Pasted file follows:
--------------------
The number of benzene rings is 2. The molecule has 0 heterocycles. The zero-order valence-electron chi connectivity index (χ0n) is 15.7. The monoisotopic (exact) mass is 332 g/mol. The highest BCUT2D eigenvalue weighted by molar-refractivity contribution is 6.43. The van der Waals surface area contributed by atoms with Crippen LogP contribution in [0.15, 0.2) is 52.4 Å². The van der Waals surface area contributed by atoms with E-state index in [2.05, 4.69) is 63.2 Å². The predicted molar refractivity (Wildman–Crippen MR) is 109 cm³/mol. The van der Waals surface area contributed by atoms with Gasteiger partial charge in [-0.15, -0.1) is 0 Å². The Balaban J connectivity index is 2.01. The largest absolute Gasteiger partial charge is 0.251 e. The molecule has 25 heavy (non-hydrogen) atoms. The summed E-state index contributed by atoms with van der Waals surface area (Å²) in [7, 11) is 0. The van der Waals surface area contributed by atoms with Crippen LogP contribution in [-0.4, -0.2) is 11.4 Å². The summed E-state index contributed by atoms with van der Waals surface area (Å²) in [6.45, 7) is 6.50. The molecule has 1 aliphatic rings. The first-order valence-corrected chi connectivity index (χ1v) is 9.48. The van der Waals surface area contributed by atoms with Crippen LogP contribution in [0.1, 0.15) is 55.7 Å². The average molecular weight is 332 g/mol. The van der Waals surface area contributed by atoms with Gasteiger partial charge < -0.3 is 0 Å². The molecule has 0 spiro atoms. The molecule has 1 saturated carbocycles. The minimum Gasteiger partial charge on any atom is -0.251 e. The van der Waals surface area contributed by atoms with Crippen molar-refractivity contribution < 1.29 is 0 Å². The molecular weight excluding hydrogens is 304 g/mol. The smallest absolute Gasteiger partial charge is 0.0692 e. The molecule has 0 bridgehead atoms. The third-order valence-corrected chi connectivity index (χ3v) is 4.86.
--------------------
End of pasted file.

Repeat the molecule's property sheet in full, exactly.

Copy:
The number of benzene rings is 2. The molecule has 0 heterocycles. The zero-order valence-electron chi connectivity index (χ0n) is 15.7. The monoisotopic (exact) mass is 332 g/mol. The highest BCUT2D eigenvalue weighted by molar-refractivity contribution is 6.43. The van der Waals surface area contributed by atoms with Crippen LogP contribution in [0.15, 0.2) is 52.4 Å². The van der Waals surface area contributed by atoms with E-state index in [2.05, 4.69) is 63.2 Å². The predicted molar refractivity (Wildman–Crippen MR) is 109 cm³/mol. The van der Waals surface area contributed by atoms with Gasteiger partial charge in [-0.15, -0.1) is 0 Å². The Balaban J connectivity index is 2.01. The largest absolute Gasteiger partial charge is 0.251 e. The molecule has 25 heavy (non-hydrogen) atoms. The summed E-state index contributed by atoms with van der Waals surface area (Å²) in [7, 11) is 0. The van der Waals surface area contributed by atoms with Crippen LogP contribution in [-0.4, -0.2) is 11.4 Å². The summed E-state index contributed by atoms with van der Waals surface area (Å²) in [6.45, 7) is 6.50. The molecule has 1 aliphatic rings. The first-order valence-corrected chi connectivity index (χ1v) is 9.48. The van der Waals surface area contributed by atoms with Crippen LogP contribution in [0.1, 0.15) is 55.7 Å². The average molecular weight is 332 g/mol. The van der Waals surface area contributed by atoms with Gasteiger partial charge < -0.3 is 0 Å². The molecule has 0 spiro atoms. The molecule has 1 saturated carbocycles. The minimum Gasteiger partial charge on any atom is -0.251 e. The van der Waals surface area contributed by atoms with Crippen molar-refractivity contribution < 1.29 is 0 Å². The molecular weight excluding hydrogens is 304 g/mol. The smallest absolute Gasteiger partial charge is 0.0692 e. The molecule has 0 bridgehead atoms. The third-order valence-corrected chi connectivity index (χ3v) is 4.86.